Switch to full style
We have a massive amount of Edge Pro products so we figured it would be good to have a whole section on how to use the machine and what to use on it.
Post a reply

Ozuku Asagi, Imanishi, or Shapton 16k Glass

Mon Feb 04, 2013 3:46 pm

So if I were to buy a higher grit to follow up after the 8k Shapton Glass, here are my options. I am looking for to put a sharper edge on my kitchen knives and my pocket knives while increasing the polish/mirror look.

Shapton 16k Glass
Nubatama Bamboo 10k
Ozuku Asagi Natural Stone
Imanishi 10K

Re: Ozuku Asagi, Imanishi, or Shapton 16k Glass

Mon Feb 04, 2013 5:56 pm

Shapton GS 16k wins by far!

Re: Ozuku Asagi, Imanishi, or Shapton 16k Glass

Mon Feb 04, 2013 11:49 pm

I have the 10K Imanishi and the Ozuku,I really like the Imanishi,best 10k mirror I have seen,but dishes really fast,the ozuku is for more of a screaming sharp toothy edge used after a 10,12,16k edge.

If you are looking for a highly polished edge def go with the shapton,it will outlast the imanishi quadruple,plus I highly doubt the imanishi does near as well on the harder steels than the shapton.

Re: Ozuku Asagi, Imanishi, or Shapton 16k Glass

Thu Feb 07, 2013 9:01 am

(some of this posted elsewhere as well)

Just to add a few more options to the mix:

Shapton Pro 15k
Nubatama Bamboo 15k
Other High grit Natural stones (Okudo Asagi, Nakayama Asagi, Mukaida, Yaginoshima asagi, Hakka, etc)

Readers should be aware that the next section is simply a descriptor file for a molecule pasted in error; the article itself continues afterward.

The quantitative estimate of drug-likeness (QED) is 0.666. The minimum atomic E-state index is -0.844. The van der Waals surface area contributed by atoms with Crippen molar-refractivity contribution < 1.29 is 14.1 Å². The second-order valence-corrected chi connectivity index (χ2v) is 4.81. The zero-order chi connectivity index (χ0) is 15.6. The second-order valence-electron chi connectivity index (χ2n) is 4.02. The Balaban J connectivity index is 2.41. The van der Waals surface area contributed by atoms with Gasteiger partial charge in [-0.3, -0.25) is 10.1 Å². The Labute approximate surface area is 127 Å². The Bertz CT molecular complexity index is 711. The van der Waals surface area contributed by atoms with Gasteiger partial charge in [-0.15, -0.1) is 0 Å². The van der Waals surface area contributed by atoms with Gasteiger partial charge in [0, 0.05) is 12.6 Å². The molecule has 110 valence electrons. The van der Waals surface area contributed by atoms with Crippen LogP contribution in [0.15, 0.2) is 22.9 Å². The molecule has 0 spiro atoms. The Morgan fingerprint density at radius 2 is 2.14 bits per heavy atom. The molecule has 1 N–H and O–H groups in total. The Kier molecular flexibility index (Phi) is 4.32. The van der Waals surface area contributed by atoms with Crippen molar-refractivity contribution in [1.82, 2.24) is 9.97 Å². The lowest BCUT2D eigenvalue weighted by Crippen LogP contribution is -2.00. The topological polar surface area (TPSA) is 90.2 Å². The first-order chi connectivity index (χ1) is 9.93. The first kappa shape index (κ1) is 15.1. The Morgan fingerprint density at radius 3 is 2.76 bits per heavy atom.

Naniwa superstone 10k and 12k
Chocera 10k

The Nubatama 15k is an exceptional stone, especially for carbon steel knives. For stainless it also works well, but if all you are doing is stainless, it isn't worth the extra expense. For Carbon steels, it is worth it (IMO) and would be a top choice. It will be available shortly for the EP. It combines the best of both natural and synthetic finishes. I suspect it is a finer finish than 15k, in some ways rivaling the 30k Shaptons but acts additionally more like a natural stone on carbon steels.

The Shapton pro 15k reacts in a similar manner to the 16k GlassStone. Differences in performance relate to the particular steel being sharpened. Both produce a finer finish than the Naniwa stones, but are not quite as pleasurable to use (subjective).

I prefer the Nubatama 10k over the Imanishi 10k, but I do have my biases.

The natural stones I mention vary quite a bit between these types. So for the natural stones I mentioned above all but the Hakka are very hard stones, while the Hakka is both a fine stone and a soft stone. The Mukaida is a very hard stone too. The Ozuku asagi is a hard stone.

The Superstone 10k is a favorite among many. A fairly soft stone. The 12k is significantly harder and slightly finer as expected. The Chocera 10k has a higher grit density.

---
Ken
Post a reply